- Abandonment or desertion
This goes far beyond generalized shark-jumping to the straight-up rejection of premise and betrayal of a show’s one-time deal. For example, Dexter. Once Dexter swerved into incest plot lines, and once Dexter started trying actually to be good versus trying to perform humanness, the show irrevocably changed. (And for the much, much worse.) I agreed to watch a languid serial-killer drama. But that was all.
This also includes shows that have checked out of the relationship; oh, they’re still “on,” but we both know it’s just going through the motions. Once a show starts churning through its same ideas again and again and again, expecting it to feel new or surprising, you can bail. Ahem, Pretty Little Liars. Our love was so real and so special once! Once Upon a Time has lost and found so many people by now they should just handcuff themselves together.
- Mental illness
Let’s not be glib about mental illness in actual human beings. But for TV shows, as entities, let’s define it as a show going completely off the rails and losing sight of its own reality. Say … Glee. Or True Blood.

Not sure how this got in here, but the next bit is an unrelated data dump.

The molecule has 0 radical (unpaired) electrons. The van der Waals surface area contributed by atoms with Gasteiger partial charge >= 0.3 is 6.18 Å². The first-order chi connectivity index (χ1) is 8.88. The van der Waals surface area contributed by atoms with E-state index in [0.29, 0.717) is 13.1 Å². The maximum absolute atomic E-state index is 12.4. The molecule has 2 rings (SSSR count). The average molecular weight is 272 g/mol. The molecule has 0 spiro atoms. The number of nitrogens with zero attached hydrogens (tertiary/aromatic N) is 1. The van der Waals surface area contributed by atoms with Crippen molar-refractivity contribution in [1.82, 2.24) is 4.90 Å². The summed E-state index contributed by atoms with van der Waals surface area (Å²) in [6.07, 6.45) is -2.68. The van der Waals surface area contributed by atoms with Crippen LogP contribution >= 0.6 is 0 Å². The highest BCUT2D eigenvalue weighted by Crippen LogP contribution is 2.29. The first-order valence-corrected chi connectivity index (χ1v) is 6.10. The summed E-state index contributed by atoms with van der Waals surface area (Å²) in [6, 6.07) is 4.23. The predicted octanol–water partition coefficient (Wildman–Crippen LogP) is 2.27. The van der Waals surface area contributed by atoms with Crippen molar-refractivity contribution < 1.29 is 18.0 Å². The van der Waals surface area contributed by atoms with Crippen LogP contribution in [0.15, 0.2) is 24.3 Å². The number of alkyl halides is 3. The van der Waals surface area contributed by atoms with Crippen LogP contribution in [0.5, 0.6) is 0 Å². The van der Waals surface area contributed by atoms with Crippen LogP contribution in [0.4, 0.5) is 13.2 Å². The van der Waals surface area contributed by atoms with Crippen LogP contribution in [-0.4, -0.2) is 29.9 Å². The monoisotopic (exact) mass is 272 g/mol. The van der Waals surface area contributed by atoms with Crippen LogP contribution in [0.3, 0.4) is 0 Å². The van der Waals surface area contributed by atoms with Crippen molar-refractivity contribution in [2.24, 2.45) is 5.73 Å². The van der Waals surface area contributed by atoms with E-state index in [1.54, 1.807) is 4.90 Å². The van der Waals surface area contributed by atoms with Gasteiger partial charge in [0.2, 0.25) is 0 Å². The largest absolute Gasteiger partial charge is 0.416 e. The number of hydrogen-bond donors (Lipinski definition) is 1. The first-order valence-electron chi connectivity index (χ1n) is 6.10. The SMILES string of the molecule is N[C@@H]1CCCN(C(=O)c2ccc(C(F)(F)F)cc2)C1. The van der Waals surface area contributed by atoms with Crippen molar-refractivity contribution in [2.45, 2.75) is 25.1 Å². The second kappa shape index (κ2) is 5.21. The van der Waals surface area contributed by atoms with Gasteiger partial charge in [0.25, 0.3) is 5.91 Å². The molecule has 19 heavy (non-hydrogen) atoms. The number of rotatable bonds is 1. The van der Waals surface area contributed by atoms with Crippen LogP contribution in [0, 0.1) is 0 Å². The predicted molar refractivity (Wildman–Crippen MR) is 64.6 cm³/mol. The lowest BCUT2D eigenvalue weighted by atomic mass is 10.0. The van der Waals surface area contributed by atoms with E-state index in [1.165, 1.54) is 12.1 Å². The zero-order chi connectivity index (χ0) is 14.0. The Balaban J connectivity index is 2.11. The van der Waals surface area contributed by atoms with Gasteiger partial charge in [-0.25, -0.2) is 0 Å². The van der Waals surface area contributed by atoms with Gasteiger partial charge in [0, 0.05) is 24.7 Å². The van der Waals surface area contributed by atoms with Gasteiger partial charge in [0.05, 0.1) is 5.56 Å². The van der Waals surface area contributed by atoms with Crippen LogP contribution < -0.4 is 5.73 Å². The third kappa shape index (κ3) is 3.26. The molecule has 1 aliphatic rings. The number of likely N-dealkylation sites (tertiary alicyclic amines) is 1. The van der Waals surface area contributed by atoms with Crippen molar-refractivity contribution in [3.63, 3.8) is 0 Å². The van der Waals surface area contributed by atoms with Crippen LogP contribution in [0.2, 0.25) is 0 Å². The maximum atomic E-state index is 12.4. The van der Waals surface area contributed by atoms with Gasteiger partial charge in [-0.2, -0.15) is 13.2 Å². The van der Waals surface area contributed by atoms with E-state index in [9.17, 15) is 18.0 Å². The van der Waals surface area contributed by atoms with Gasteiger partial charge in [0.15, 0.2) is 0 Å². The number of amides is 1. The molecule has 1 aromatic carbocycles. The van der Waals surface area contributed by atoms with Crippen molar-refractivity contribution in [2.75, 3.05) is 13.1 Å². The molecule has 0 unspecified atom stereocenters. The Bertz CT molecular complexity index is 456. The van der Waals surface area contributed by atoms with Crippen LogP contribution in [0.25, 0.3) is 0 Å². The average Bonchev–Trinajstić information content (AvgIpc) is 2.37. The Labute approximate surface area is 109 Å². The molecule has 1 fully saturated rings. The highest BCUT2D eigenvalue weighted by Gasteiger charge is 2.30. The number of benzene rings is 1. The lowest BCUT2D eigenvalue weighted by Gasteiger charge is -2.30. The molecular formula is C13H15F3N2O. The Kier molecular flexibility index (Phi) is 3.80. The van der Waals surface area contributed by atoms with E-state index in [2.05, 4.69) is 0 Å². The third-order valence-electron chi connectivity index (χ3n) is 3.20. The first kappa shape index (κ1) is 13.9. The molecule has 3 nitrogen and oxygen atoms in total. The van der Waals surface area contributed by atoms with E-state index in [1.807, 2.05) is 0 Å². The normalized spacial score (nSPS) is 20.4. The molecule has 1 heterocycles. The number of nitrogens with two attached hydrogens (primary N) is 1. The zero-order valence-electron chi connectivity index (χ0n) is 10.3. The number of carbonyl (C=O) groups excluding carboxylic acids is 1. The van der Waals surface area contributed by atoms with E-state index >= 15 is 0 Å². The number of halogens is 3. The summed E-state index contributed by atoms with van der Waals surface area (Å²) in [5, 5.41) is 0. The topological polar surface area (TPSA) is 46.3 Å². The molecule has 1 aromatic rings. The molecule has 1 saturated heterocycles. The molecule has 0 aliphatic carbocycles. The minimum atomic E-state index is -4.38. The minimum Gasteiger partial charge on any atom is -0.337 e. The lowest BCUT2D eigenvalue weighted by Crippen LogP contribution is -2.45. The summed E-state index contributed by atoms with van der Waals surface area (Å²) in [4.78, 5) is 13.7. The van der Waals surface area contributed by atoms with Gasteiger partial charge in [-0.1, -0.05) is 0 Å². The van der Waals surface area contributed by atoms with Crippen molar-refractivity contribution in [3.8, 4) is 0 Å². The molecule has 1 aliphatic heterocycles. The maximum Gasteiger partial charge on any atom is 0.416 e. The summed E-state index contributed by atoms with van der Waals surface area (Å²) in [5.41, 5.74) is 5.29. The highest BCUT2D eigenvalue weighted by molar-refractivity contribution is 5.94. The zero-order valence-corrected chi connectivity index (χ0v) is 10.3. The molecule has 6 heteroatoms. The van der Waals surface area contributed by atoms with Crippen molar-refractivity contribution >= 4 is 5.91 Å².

If a show’s creator or important creative voices are kept from you, then you absolutely have grounds for divorce: non-Harmon Community, non-Sorkin West Wing, non–AS-P Gilmore Girls.
Fine, this is where the analogies break down. I don’t know what show adultery entails.
As always, television is better than a human, because you can revoke a show divorce with no issues whatsoever. I got show divorced from Grey’s Anatomy in season six but came back in season seven, and we’re still together now! I won’t say we’ve never been happier, but things are good. I’m glad we worked through our issues.
After never seeing an episode of Buffy the Vampire Slayer, I watched a random episode from the second season recently and now I’m hooked and I want to keep watching. My question is, do I need to go back and watch all of the episodes that came before it? I just want to keep going and see what happens from this point on. I don’t think I really care about going back to see what happened before. Is it important to the story? Other than missing important plot details, would I be missing any just good episodes? — Katelyn